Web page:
This idolatry is maintained by a series of agenda setting and speech practices which ensures that the school system is never fundamentally questioned. I argue here that in Kenya, it is difficult to discuss the problems with our schooling system, especially the violence against children and students, because of a sophisticated system of rhetorical practices maintained by the media and the educated elite. Through the regular Kenyan fallacies such as ridiculing questions to absurdity, demanding solutions with impossible guarantees of success, and accusing questioners of generalization, the Kenyan public rhetorical practices block the mere conversation on the dysfunction of our school system.
The violence of language
These conversational roadblocks to the violence of our school system are tied to one larger and unspoken reality. As a hierarchical society built on the unacknowledged colonial foundation of apartheid, the Kenyan hegemony has developed a sophisticated public rhetoric that banishes regular Kenyan citizens without institutional positions from social relevance. In other words, ordinary Kenyans are banished from participating in public life through speech by ensuring that their words do not become socially relevant.
Two important concepts help us grasp this reality. One is the idea of “speech acts”, which was famously developed by JL Austin, among others. “Speech acts” refers to the fact that words have an impact on reality. For example, thanking someone carries out the act of expressing gratitude. Similarly, the verbal commands of a person in power cause certain actions to be taken.
Ordinary Kenyans are banished from participating in public life through speech by ensuring that their words do not become socially relevant.
When a citizen publicly comments on a social issue, the citizen is carrying out at least two speech acts. One is the affirmation of the self as a social being by transcending one’s own words, and the other is participation in democracy. When, for example, a Kenyan citizen writes or speaks about public spending, they are affirming that they can affect and are affected by public spending.
It is therefore through conversation that the people seek solidarity with others in the pursuit of a larger truth beyond themselves. However, through the cultural institutions of the church, the schooling system and the media, the Kenyan hegemony sustains a discursive machinery for denying Kenyans a social voice. This machine imposes all sorts of prohibitions on conversations, with the net effect of reducing people’s words to their connotation and denying the social impact of their speech. This text, which I wrote on Facebook and which benefitted from input from fellow Kenyans, summarizes the way this system works:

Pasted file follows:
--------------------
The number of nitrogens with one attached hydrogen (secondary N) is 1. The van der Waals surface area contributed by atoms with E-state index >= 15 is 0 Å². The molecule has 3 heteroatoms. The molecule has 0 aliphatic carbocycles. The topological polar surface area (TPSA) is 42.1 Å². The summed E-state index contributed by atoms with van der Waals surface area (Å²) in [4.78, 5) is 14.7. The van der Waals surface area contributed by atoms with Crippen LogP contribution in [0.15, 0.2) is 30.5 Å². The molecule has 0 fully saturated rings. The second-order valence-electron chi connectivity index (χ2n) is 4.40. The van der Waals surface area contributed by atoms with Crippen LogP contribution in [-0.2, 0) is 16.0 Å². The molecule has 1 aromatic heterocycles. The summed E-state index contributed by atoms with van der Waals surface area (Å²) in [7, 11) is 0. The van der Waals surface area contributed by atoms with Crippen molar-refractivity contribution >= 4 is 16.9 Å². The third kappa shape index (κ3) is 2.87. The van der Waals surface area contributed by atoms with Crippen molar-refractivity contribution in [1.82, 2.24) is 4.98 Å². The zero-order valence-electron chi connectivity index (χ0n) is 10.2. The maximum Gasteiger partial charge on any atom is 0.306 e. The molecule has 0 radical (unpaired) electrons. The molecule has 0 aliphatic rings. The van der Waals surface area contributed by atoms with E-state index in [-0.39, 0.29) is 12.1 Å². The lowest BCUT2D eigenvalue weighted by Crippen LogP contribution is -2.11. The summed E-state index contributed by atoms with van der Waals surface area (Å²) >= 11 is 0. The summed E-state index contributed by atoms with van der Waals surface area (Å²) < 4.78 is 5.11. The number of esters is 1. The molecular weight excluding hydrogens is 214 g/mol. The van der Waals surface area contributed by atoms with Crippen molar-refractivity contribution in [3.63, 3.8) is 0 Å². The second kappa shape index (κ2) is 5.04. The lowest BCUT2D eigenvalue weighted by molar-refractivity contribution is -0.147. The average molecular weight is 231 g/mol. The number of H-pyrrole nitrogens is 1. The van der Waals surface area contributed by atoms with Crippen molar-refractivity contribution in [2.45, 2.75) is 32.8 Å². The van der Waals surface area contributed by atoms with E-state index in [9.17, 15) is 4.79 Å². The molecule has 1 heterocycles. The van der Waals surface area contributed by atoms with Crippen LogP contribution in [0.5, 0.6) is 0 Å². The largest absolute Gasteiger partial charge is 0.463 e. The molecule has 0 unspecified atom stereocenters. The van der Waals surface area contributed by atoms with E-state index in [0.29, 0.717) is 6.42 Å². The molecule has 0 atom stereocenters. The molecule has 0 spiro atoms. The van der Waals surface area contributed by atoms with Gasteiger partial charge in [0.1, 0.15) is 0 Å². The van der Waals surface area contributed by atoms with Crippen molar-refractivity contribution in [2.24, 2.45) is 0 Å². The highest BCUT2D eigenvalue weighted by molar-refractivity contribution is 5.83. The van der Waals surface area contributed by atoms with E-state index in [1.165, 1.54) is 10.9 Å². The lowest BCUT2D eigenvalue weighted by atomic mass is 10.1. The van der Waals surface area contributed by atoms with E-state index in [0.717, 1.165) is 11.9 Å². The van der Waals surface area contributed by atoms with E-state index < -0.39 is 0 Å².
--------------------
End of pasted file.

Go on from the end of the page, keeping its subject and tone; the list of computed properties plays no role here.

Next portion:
When we use metaphors, that’s doublespeak
When we give our opinions, it’s too late – decisions have already been made
When we make evaluations, we are told not to judge
When we question, we are ungrateful
When we lament, we’re not providing solutions
When we provide solutions, the solutions are dismissed as unworkable
When we refer to society or trends, we’re generalizing and blaming individuals
When we generalize, we have no facts and evidence
When we provide context, we’re denying personal (or parental) responsibility
When we express frustration, we’re attacking people personally
When we disagree, there is a conflict and we should seek resolution
When we maintain our position, we’re arrogant and we’re silencing others
When we say “sisi”, we’re told to speak for ourselves
The only time we’re worth listening to is when we repeat what others think
But how can we know what others think, if they won’t say it, since they’re locked in the same game?
What then shall we talk about in this Kenya?
These discursive strategies drown conversations in discussions of style and attitude, and deny people’s ability to transcend their own words and propel a larger conversation beyond the literal meaning of what they individually say. Our words hit walls and are prevented from causing action, essentially locking us in a linguistic prison and denying us access to society. The implied goal of this unofficial, yet widespread censorship is to keep the colonial school system stable and free from disruption, no matter how deeply the system hurts our children.
This reality leads me to the second concept, which was developed by Keguro Macharia: that of political vernaculars. As Macharia explains, political vernaculars are conversations that function like weasel words; they give us the impression that we are discussing politics when, in fact, they block us from discussing politics. They give us the impression that we are creating community when, in fact, they are atomizing us. Political vernaculars determine what can be said and what cannot be said, and most of all, they prohibit us from imagining a world beyond the problem being discussed.
“But how can we know what others think, if they won’t say it, since they’re locked in the same game?”
In Kenya, therefore, education functions as a political vernacular that prevents us from making a discussion of the dysfunction and violence of our school system politically relevant. Like the violence of all other state institutions, the violence of the school system is relegated to what Keguro calls “the whispers [which] we might catch.” And so, Silas Miami would inspire Kenyans to speak the truth of the violence we mete out against children, but those stories ended there. We were unable to imagine an education system other than the one we already have.
Why are Kenyans this protective of such a violent school system, that they have extended this protection to language?